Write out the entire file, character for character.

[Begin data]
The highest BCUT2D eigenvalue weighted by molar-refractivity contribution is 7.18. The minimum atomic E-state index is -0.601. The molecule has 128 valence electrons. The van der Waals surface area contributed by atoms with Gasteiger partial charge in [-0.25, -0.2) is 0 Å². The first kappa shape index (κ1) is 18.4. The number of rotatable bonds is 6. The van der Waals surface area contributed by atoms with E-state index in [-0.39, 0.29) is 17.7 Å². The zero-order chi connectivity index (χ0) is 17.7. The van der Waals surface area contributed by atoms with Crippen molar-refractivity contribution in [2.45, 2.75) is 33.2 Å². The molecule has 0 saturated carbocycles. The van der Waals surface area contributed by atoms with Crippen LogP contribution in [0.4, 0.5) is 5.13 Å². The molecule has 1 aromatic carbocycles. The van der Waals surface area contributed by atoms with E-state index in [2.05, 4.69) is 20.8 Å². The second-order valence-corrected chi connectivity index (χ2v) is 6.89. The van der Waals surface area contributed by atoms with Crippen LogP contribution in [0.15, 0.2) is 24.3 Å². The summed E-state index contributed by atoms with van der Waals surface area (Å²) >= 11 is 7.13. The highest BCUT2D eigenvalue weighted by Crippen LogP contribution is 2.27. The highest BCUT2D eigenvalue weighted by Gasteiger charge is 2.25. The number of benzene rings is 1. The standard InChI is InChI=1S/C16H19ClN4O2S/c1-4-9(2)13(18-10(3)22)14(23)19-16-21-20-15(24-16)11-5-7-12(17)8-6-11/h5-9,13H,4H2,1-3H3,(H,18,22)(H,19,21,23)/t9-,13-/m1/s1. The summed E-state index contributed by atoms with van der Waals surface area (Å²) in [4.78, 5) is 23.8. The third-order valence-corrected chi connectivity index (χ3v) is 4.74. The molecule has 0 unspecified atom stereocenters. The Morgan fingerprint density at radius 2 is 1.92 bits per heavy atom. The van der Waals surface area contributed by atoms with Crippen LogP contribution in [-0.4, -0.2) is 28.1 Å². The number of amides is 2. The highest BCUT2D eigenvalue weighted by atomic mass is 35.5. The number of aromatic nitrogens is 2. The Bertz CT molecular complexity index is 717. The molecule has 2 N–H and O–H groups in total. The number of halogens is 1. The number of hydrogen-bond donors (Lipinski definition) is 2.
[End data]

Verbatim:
The highest BCUT2D eigenvalue weighted by molar-refractivity contribution is 7.18. The minimum atomic E-state index is -0.601. The molecule has 128 valence electrons. The van der Waals surface area contributed by atoms with Gasteiger partial charge in [-0.25, -0.2) is 0 Å². The first kappa shape index (κ1) is 18.4. The number of rotatable bonds is 6. The van der Waals surface area contributed by atoms with E-state index in [-0.39, 0.29) is 17.7 Å². The zero-order chi connectivity index (χ0) is 17.7. The van der Waals surface area contributed by atoms with Crippen molar-refractivity contribution in [2.45, 2.75) is 33.2 Å². The molecule has 0 saturated carbocycles. The van der Waals surface area contributed by atoms with Crippen LogP contribution in [0.4, 0.5) is 5.13 Å². The molecule has 1 aromatic carbocycles. The van der Waals surface area contributed by atoms with E-state index in [2.05, 4.69) is 20.8 Å². The second-order valence-corrected chi connectivity index (χ2v) is 6.89. The van der Waals surface area contributed by atoms with Crippen LogP contribution in [0.15, 0.2) is 24.3 Å². The summed E-state index contributed by atoms with van der Waals surface area (Å²) >= 11 is 7.13. The highest BCUT2D eigenvalue weighted by Crippen LogP contribution is 2.27. The highest BCUT2D eigenvalue weighted by Gasteiger charge is 2.25. The number of benzene rings is 1. The standard InChI is InChI=1S/C16H19ClN4O2S/c1-4-9(2)13(18-10(3)22)14(23)19-16-21-20-15(24-16)11-5-7-12(17)8-6-11/h5-9,13H,4H2,1-3H3,(H,18,22)(H,19,21,23)/t9-,13-/m1/s1. The summed E-state index contributed by atoms with van der Waals surface area (Å²) in [4.78, 5) is 23.8. The third-order valence-corrected chi connectivity index (χ3v) is 4.74. The molecule has 0 unspecified atom stereocenters. The Morgan fingerprint density at radius 2 is 1.92 bits per heavy atom. The van der Waals surface area contributed by atoms with Crippen LogP contribution in [-0.4, -0.2) is 28.1 Å². The number of amides is 2. The highest BCUT2D eigenvalue weighted by atomic mass is 35.5. The number of aromatic nitrogens is 2. The Bertz CT molecular complexity index is 717. The molecule has 2 N–H and O–H groups in total. The number of halogens is 1. The number of hydrogen-bond donors (Lipinski definition) is 2.